With the tragic events of September 11, 2001, a fundamental landmark in American history was destroyed. Along with this people developed and placed a harsh view on the ethnic Muslim population.Alsultany, E. (2013) discusses this issue and uses the portrayal of Muslims in the media post 9/11 and how their representation has changed since the tragic event. Individuals worldwide thrive on the mass media’s dramatized plots which saw “Hate crimes, workplace discrimination, bias incidents and airline discrimination targeting Arab and Muslim Americans increase exponentially”. Alsultany, E. (2013).
The NBC news asked readers tell how their lives were changed by Sept. 11 and its aftermath. Here, in their own words, are some of their stories, the results are shocking;
Name: Michelle Zaniewski Singh MD Age: 55 Hometown: Houston, Texas
My husband is a wonderful man, a Sikh and a physician. He wears a turban. After 9/11 we were afraid to go to work. Some cars followed us. Children yelled “Osama Bin Laden” at us.
Name: Robin Burns Age: 58 Hometown: Pensacola, Fla.
My business offering beautiful ethnic clothing and patterns for Indian sari suits was growing in 2001. On Sept 12, I had a lunch appointment in Pensacola and wore one of my favorite ensembles. The lunch crowd bristled at my appearance and sales on my website dropped to nearly zero.
I’ve had to refocus my business, which has never recovered, and have stopped importing goods from overseas. The mood seems to be a little more accepting now, 5 years later, but I doubt I will ever be able to establish the business I had planned.
Crises involving ethnic groups of any type create a negative response to ethnic goods of all types-people don’t think, they just react and as a result the world is much less beautiful.
The way the media has covered this event in history, had and will forever impact the Muslims in their everyday life they are living in fear from the judgments made to them.
Evelyn Alsultany, in ‘Arabs and Muslims in the Media after 9/11’ (2013) introduces a really interesting view on the issue, actually stating that entertainment media in the US are actually portraying a sympathetic view of the Muslim religion, as well as negative terrorism stereotypes, in what she believes to be a counteractive measure.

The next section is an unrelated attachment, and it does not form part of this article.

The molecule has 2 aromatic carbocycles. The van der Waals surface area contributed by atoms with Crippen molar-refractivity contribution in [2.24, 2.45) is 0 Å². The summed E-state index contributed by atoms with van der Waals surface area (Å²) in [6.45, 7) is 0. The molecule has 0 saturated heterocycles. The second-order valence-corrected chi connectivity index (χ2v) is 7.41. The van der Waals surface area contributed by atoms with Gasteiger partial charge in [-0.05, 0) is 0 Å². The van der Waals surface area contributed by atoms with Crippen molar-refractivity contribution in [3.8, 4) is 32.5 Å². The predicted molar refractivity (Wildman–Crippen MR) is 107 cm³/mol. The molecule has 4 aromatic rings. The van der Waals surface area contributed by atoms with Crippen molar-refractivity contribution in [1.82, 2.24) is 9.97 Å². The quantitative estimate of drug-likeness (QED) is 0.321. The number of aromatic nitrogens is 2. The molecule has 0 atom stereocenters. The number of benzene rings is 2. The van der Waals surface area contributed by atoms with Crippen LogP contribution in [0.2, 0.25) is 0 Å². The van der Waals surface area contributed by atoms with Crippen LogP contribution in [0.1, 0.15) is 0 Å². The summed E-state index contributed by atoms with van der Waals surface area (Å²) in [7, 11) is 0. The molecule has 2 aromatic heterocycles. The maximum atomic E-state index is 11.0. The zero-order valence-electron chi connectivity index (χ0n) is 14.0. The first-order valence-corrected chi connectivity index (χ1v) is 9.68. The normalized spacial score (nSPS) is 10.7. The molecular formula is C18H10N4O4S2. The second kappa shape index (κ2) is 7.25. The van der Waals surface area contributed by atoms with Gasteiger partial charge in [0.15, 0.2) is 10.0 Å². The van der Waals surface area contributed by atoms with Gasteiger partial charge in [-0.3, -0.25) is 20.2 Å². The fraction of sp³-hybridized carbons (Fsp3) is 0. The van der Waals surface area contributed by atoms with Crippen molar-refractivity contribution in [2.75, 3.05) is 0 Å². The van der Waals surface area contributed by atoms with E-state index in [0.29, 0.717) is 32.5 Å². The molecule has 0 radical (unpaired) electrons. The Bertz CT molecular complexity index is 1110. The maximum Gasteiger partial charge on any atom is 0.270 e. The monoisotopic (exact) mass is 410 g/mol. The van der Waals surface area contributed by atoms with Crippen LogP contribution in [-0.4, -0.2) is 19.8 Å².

Alsultany (2013) discusses in her article the ways in which America, in particular Hollywood, have taken to portraying Arabs and Muslims since 9/11. She explains how often when an Arab or Muslim is represented as a terrorist; the story will include a ‘positive’ representation to “offset the negative depiction (p.161)”. This balance has, according to Alsultany (2013, p162), become essential to creating the image of the United States as benevolent. In fact Alsultany (2013, p165) even mentions that it has become increasingly common for the country of origin for many terrorist characters to go unmentioned, as a way to decrease the potential for people to take offense.
I think it is wrong to make prediction about people ethnic backgrounds and to ethnically stereotype them to a specific view based on what you have read and seen on TV news programs, it is easy to blame one person for something and the media places these notion in motion to society.No one deserves to be punished this way and be penalized because of where they come from.
Alsultany, E. (2013). ‘Arabs and Muslims in the Media after 9/11: Representational Strategies for a “Postrace” Era’. American Quarterly, Vol. 65 No. 1. [Accessed 6 May 2014]. Available from: http://muse.jhu.edu/journals/american_quarterly/v065/65.1.alsultany.html
NBC News, ‘Scorched by the scourage of post-9/11 racism’, http://www.nbcnews.com/id/14587965/ns/us_news-9_11_five_years_later/t/scorched-scourge-post–racism/